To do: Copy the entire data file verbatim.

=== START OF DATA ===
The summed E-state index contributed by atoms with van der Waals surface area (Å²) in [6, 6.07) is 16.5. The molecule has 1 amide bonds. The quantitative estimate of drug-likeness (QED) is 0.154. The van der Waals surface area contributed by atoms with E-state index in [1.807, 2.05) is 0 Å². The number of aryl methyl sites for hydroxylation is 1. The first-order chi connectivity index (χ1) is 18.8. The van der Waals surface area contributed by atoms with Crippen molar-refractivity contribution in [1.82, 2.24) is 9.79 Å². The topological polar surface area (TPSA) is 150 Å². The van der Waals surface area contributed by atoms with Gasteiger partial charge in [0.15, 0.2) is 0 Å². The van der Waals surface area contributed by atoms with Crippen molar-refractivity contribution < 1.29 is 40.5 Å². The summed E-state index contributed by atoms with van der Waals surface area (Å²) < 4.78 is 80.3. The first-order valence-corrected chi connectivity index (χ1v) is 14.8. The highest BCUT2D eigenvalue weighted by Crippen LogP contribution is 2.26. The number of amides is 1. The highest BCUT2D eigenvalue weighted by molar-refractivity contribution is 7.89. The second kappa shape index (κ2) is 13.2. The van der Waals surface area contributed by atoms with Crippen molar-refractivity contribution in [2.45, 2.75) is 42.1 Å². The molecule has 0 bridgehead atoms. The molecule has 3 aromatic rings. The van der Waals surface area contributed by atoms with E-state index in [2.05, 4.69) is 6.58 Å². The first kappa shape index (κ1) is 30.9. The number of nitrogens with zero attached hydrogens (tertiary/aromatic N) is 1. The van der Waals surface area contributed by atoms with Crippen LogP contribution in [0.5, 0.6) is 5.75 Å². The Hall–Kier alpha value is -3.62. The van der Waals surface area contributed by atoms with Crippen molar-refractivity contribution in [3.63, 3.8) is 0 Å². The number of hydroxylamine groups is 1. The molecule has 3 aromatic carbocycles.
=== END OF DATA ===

The summed E-state index contributed by atoms with van der Waals surface area (Å²) in [6, 6.07) is 16.5. The molecule has 1 amide bonds. The quantitative estimate of drug-likeness (QED) is 0.154. The van der Waals surface area contributed by atoms with E-state index in [1.807, 2.05) is 0 Å². The number of aryl methyl sites for hydroxylation is 1. The first-order chi connectivity index (χ1) is 18.8. The van der Waals surface area contributed by atoms with Crippen molar-refractivity contribution in [1.82, 2.24) is 9.79 Å². The topological polar surface area (TPSA) is 150 Å². The van der Waals surface area contributed by atoms with Gasteiger partial charge in [0.15, 0.2) is 0 Å². The van der Waals surface area contributed by atoms with Crippen molar-refractivity contribution < 1.29 is 40.5 Å². The summed E-state index contributed by atoms with van der Waals surface area (Å²) < 4.78 is 80.3. The first-order valence-corrected chi connectivity index (χ1v) is 14.8. The highest BCUT2D eigenvalue weighted by Crippen LogP contribution is 2.26. The number of amides is 1. The highest BCUT2D eigenvalue weighted by molar-refractivity contribution is 7.89. The second kappa shape index (κ2) is 13.2. The van der Waals surface area contributed by atoms with Crippen molar-refractivity contribution in [2.45, 2.75) is 42.1 Å². The molecule has 0 bridgehead atoms. The molecule has 3 aromatic rings. The van der Waals surface area contributed by atoms with E-state index in [2.05, 4.69) is 6.58 Å². The first kappa shape index (κ1) is 30.9. The number of nitrogens with zero attached hydrogens (tertiary/aromatic N) is 1. The van der Waals surface area contributed by atoms with Crippen LogP contribution in [0.5, 0.6) is 5.75 Å². The Hall–Kier alpha value is -3.62. The van der Waals surface area contributed by atoms with Crippen molar-refractivity contribution in [3.63, 3.8) is 0 Å². The number of hydroxylamine groups is 1. The molecule has 3 aromatic carbocycles.